Maple syrup collecting is carried on by Joan, Susan and Dan
By Denise Bacon
Joan Kunanec’s home has become a source of the family-favourite Kunanec maple syrup over the last 15 years. The love story began more than 60 years ago when Joan’s sweetheart, Mike, built their home on Meadowvale Road at a time when Colonel Danforth Rd. met Meadowvale Rd., well before the Lawrence Ave bridge was built. Soon after moving into their new home, Mike planted maple trees on their large property to offer shade and splendour.
Fast forward many years as Joan and Mike’s six children grew up and forged their respective paths in life. One of the girls, Pat, and her late partner, Mac, entered and won the Blue Ribbon at a maple syrup festival in Port Perry about 16 years ago.
That Blue Ribbon spurred Mike to tap his own maple trees, which had grown into magnificent sentries on their property. The lure of tapping into his trees and into the legacy of maple syrup in Canada drove Mike and Joan to Claremont to purchase the equipment to make their own maple syrup. The Kunanec maple syrup story thus began.
Mike passed away in early 2020 and had a hugely attended funeral at St. Joseph’s Church, fitting of one of the early residents of Centennial. The maple syrup story continues at the Kunanec home, now under the stewardship of Dan, the youngest son who shares the passion with his late Dad.
Dan tapped the one Manitoba maple and three silver maple trees in mid-February. The maple sap flows with the rhythm of nature. The ideal conditions for the sap range between -5 degrees C at night to +5 degrees C during the day. Sunshine helps. The sugar concentrates in the sap vary by species of maple trees. Sugar maples have the highest sugar content. The silver and Manitoba maple trees on their property produce about 15 gallons (57 litres) of sap per weekend it is as clear as water. Once the temperatures rise as the trees start to bud, the sap becomes cloudy and that marks the end of tree-sapping for the year.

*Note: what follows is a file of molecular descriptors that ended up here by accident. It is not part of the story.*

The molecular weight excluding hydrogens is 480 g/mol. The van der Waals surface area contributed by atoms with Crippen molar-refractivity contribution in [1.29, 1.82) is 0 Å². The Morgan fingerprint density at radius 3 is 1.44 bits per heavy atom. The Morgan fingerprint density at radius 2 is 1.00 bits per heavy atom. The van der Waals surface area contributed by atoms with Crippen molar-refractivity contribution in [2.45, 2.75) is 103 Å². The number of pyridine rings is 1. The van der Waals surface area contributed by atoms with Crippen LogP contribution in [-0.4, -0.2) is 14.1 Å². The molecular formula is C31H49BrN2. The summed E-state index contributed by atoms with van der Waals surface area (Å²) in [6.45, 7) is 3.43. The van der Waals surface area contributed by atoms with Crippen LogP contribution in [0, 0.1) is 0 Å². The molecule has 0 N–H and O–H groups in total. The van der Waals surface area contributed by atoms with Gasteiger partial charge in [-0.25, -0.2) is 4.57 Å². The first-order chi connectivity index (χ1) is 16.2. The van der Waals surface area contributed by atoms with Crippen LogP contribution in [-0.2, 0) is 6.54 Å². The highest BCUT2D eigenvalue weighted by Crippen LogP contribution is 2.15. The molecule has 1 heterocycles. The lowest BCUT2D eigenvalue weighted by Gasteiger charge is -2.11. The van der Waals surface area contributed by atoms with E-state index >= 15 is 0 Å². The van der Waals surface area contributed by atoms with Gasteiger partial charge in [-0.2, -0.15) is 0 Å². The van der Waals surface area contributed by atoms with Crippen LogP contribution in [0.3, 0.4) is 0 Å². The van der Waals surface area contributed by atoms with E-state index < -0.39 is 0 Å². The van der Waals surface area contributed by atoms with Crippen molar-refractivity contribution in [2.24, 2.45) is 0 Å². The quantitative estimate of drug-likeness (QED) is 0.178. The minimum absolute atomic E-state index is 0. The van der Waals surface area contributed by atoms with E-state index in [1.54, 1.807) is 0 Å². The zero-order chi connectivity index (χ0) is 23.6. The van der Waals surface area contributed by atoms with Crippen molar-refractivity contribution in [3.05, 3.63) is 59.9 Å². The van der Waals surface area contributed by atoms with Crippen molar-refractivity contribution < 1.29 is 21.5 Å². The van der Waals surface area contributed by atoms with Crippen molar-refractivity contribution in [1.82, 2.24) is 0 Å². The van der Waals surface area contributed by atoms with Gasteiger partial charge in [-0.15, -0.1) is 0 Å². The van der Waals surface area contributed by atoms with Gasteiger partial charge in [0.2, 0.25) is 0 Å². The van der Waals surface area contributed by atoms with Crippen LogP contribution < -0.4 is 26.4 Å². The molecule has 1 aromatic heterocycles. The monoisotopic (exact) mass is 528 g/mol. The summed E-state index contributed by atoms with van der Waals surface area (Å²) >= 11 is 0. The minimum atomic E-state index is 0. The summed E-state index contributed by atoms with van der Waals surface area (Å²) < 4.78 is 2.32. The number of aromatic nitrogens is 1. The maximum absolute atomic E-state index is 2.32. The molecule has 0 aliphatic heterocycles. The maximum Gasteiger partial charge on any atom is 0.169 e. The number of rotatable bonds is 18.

Making maple syrup for Dan and Joan is a labour of love. Mike is ever present in their hearts and minds through the process. “Every day since the sap starts running, there’s a pot boiling, simmering or cooling,” said Dan who completes the first part of the process. He strains the boiled sap through gold coffee filters or pantyhose to remove all sediments when it is reduced to a thicker amber liquid.
Then, Dan hands over the process to Joan to complete the boiling process in her kitchen. Here, Joan produces the thicker gold treasure of maple syrup. One week’s collection of sap will produce about 1 ½ litres of syrup. Daughter, Susan, helps Joan to bottle and label the syrup. The first bottle of maple syrup made each year is presented as a birthday gift to one of Joan’s granddaughters who was born in the spring at maple syrup time.
The Kunanec family tradition will continue as the maple sap promises to run again next year.